Gradually Getting Better: Trajectories of Change in Rumination and Anxious Worry in Mindfulness-Based Cognitive Therapy for Prevention of Relapse to Recurrent Depression
Ietsugu T., Crane C., Hackmann A., Brennan K., Gross M., Crane RS., Silverton S., Radford S., Eames C., Fennell MJV., Williams JMG., Barnhofer T.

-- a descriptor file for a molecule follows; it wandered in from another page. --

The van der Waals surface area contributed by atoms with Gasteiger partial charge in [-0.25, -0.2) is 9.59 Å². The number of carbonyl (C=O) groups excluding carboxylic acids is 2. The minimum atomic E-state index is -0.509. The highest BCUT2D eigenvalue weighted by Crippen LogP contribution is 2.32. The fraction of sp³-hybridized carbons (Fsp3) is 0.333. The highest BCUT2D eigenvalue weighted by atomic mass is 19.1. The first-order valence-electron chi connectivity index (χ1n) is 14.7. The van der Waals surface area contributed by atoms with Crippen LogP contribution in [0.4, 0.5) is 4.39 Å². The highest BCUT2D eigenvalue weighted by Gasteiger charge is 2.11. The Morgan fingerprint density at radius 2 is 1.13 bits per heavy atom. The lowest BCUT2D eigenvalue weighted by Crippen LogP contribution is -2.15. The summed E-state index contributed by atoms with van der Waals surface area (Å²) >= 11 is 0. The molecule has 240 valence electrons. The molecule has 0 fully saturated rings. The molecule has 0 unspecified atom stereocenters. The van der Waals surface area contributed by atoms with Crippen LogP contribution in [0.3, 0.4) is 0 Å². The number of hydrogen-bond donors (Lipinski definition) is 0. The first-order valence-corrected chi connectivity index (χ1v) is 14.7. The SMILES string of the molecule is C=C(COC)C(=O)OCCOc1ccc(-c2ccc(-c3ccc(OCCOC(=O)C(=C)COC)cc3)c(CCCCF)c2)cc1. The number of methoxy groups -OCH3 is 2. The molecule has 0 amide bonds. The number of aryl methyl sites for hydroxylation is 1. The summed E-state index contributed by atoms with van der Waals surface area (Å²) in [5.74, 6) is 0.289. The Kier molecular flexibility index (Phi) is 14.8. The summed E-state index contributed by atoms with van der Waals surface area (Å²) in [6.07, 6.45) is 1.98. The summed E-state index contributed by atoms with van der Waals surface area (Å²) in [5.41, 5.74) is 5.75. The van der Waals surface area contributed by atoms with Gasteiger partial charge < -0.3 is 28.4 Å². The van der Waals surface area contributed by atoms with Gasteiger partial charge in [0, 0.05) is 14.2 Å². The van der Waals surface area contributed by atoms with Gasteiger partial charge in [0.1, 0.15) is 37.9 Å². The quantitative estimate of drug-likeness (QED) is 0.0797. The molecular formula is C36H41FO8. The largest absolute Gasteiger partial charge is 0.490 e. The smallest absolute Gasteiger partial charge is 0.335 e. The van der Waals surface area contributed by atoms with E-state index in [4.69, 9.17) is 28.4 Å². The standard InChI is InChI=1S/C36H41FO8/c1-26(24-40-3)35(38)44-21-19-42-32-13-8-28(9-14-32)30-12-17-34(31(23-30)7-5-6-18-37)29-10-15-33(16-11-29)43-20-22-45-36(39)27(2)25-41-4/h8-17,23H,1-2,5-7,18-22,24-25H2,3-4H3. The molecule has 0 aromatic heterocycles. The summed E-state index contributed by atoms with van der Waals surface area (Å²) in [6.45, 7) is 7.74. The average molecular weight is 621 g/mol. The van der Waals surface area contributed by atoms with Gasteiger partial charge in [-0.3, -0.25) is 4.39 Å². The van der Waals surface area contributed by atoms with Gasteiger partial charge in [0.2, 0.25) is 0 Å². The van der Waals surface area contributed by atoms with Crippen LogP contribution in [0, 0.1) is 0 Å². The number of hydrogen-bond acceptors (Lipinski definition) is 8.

© 2014, Springer Science+Business Media New York. Increased tendencies towards ruminative responses to negative mood and anxious worry are important vulnerability factors for relapse to depression. In this study, we investigated the trajectories of change in rumination and anxious worry over the course of an eight-week programme of mindfulness-based cognitive therapy (MBCT) for relapse prevention in patients with a history of recurrent depression. One hundred and four participants from the MBCT-arm of a randomized-controlled trial provided weekly ratings. Mixed linear models indicated that changes in rumination and worry over the course of the programme followed a general linear trend, with considerable variation around this trend as indicated by significant increases in model fit following inclusion of random slopes. Exploration of individual trajectories showed that, despite considerable fluctuation, there is little evidence to suggest that sudden gains are a common occurrence. The findings are in line with the general notion that, in MBCT, reductions in vulnerability are driven mainly through regular and consistent practice, and that sudden cognitive insights alone are unlikely to lead into lasting effects.